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In my MATLAB program, I have the occurrences of the m-dimensional variable X given in a matrix as

X = [x_11 x_12 ... x_1m; 
     x_21 x_22 ... x_2m;
     .
     .
     .
     x_n1 x_n2 ... x_nm;]

where each is an case for X.

and the probability of each case is given by:

pX = [p_x1 p_x2 ... p_xn];

I am looking for a simple way to calculate covariance matrix of X (a matrix that shows how the dimensions of X is related to each other).

I hope there is a simple way to calculate it in MATLAB, just like Expected value of X which is calculated by:

EX = pX * X;

Edit:

X is a random variable with discrete occurrences specified by X matrix. pX shows probability of each occurrence.

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1  
Your question is not very clear: what is a "probability of occurrence"? based on what? why pX and pY have the dimensions of the columns, while you call them "the probability of occurrence" which is along rows? if you talk about probabilities (and not densities), does it mean x and y are discrete? –  Itamar Katz Nov 28 '10 at 10:55
    
I edited to question to fix this issue. But talking about probabilities, the X matrix specifies each occurrence itself while the pX vector specifies probability of that occurrence. –  Isaac Nov 28 '10 at 11:07
    
X occurrences are discrete (and the X matrix shows each occurrence) –  Isaac Nov 28 '10 at 11:10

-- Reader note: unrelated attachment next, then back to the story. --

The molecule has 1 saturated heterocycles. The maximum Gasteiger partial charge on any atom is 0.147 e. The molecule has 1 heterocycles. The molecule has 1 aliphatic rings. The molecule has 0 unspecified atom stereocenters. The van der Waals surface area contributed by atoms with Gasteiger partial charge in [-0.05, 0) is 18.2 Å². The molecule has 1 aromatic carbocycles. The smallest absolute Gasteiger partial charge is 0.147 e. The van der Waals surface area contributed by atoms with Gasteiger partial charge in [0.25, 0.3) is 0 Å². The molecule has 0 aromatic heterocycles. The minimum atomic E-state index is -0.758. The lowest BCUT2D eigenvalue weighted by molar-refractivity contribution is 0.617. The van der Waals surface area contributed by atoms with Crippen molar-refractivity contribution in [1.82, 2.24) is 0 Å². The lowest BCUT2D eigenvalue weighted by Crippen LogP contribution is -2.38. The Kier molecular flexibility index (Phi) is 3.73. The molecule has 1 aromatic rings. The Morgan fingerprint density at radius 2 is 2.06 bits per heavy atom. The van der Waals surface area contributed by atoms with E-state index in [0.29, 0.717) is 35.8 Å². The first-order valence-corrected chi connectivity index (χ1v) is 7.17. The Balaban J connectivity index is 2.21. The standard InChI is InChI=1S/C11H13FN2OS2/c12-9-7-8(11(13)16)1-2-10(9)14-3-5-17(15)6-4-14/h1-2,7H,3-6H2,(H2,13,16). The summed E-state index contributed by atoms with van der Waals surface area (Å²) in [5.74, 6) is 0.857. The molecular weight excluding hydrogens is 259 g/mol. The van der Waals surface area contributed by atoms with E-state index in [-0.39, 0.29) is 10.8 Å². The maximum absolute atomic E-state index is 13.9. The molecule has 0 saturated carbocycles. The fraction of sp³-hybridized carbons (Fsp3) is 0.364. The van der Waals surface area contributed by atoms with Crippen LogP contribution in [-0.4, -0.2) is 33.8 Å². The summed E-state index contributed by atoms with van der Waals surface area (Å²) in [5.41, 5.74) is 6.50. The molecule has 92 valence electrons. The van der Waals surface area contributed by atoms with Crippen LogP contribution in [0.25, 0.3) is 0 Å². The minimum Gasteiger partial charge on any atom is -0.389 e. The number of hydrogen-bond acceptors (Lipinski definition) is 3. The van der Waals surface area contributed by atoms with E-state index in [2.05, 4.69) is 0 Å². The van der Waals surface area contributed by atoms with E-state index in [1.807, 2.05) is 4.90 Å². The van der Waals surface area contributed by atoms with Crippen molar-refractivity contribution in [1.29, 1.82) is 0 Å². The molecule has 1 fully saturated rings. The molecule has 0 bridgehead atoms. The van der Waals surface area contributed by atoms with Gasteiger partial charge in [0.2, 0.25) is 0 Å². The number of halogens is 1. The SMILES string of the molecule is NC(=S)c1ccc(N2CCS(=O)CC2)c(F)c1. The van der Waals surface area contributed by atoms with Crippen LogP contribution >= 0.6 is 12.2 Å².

@karpathy: this is true when probability of each occurrence be same. But in this problem, with have different probability for each occurrence and the weight of each X in covariance calculation is differs. Anyway, it is possible to calculate the covariance using basic definitions and from scratch. But i am looking for a simple and clever way to calculate it. –  Isaac Nov 28 '10 at 20:13

1 Answer 1

up vote 2 down vote accepted
EX = px*X;
nmeas = size(X,1);
XB = X - repmat(EX,nmeas,1);

PD = zeros(nmeas, nmeas);
PD(logical(eye(size(PD)))) = px; % thanks http://stackoverflow.com/questions/3963565/matlab-how-to-assign-values-on-the-diagonal

CX = XB'*PD*XB;

PDij is the joint probability of getting measurement xi and xj, which is pXj if j=i, and 0 otherwise.

So

CX1,1 = pX1 * xB11^2 + px2*XB21^2 +...

CX2,1 = CX1,2 = px1 * xB11*xB12 + px2*XB21*XB22 + ...

which is the definition of covariance.

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But I am not sure covariance has square of pX. For example look at the Var(X) formula at en.wikipedia.org/wiki/Variance#Discrete_case (and variance is special case of covariance right?) –  Isaac Nov 30 '10 at 10:11
    
you are correct. fixed in my answer –  Marc Nov 30 '10 at 14:52

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